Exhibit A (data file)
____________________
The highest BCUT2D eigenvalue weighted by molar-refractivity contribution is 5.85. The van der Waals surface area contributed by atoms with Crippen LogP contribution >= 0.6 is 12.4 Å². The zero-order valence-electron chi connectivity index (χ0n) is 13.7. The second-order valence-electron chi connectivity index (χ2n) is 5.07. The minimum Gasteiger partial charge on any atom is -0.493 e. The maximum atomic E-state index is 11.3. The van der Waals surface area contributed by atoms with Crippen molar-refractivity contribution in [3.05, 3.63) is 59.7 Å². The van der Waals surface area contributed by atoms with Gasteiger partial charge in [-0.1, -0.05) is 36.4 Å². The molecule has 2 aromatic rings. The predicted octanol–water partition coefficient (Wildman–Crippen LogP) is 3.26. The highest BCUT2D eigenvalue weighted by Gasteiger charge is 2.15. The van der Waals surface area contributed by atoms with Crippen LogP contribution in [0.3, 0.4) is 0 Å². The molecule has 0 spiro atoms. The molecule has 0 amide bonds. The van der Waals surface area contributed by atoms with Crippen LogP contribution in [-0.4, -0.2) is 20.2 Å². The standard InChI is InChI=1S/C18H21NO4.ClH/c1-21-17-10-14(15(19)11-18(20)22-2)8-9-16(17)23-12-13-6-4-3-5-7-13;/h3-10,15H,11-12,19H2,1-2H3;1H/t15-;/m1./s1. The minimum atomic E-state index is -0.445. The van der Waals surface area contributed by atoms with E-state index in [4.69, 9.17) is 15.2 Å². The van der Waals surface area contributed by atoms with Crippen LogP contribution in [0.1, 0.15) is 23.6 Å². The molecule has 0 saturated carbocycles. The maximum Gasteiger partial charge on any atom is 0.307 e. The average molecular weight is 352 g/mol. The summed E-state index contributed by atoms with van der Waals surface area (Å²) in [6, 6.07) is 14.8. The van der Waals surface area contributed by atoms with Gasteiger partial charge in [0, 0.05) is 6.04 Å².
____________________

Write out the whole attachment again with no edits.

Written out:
The highest BCUT2D eigenvalue weighted by molar-refractivity contribution is 5.85. The van der Waals surface area contributed by atoms with Crippen LogP contribution >= 0.6 is 12.4 Å². The zero-order valence-electron chi connectivity index (χ0n) is 13.7. The second-order valence-electron chi connectivity index (χ2n) is 5.07. The minimum Gasteiger partial charge on any atom is -0.493 e. The maximum atomic E-state index is 11.3. The van der Waals surface area contributed by atoms with Crippen molar-refractivity contribution in [3.05, 3.63) is 59.7 Å². The van der Waals surface area contributed by atoms with Gasteiger partial charge in [-0.1, -0.05) is 36.4 Å². The molecule has 2 aromatic rings. The predicted octanol–water partition coefficient (Wildman–Crippen LogP) is 3.26. The highest BCUT2D eigenvalue weighted by Gasteiger charge is 2.15. The van der Waals surface area contributed by atoms with Crippen LogP contribution in [0.3, 0.4) is 0 Å². The molecule has 0 spiro atoms. The molecule has 0 amide bonds. The van der Waals surface area contributed by atoms with Crippen LogP contribution in [-0.4, -0.2) is 20.2 Å². The standard InChI is InChI=1S/C18H21NO4.ClH/c1-21-17-10-14(15(19)11-18(20)22-2)8-9-16(17)23-12-13-6-4-3-5-7-13;/h3-10,15H,11-12,19H2,1-2H3;1H/t15-;/m1./s1. The minimum atomic E-state index is -0.445. The van der Waals surface area contributed by atoms with E-state index in [4.69, 9.17) is 15.2 Å². The van der Waals surface area contributed by atoms with Crippen LogP contribution in [0.1, 0.15) is 23.6 Å². The molecule has 0 saturated carbocycles. The maximum Gasteiger partial charge on any atom is 0.307 e. The average molecular weight is 352 g/mol. The summed E-state index contributed by atoms with van der Waals surface area (Å²) in [6, 6.07) is 14.8. The van der Waals surface area contributed by atoms with Gasteiger partial charge in [0, 0.05) is 6.04 Å².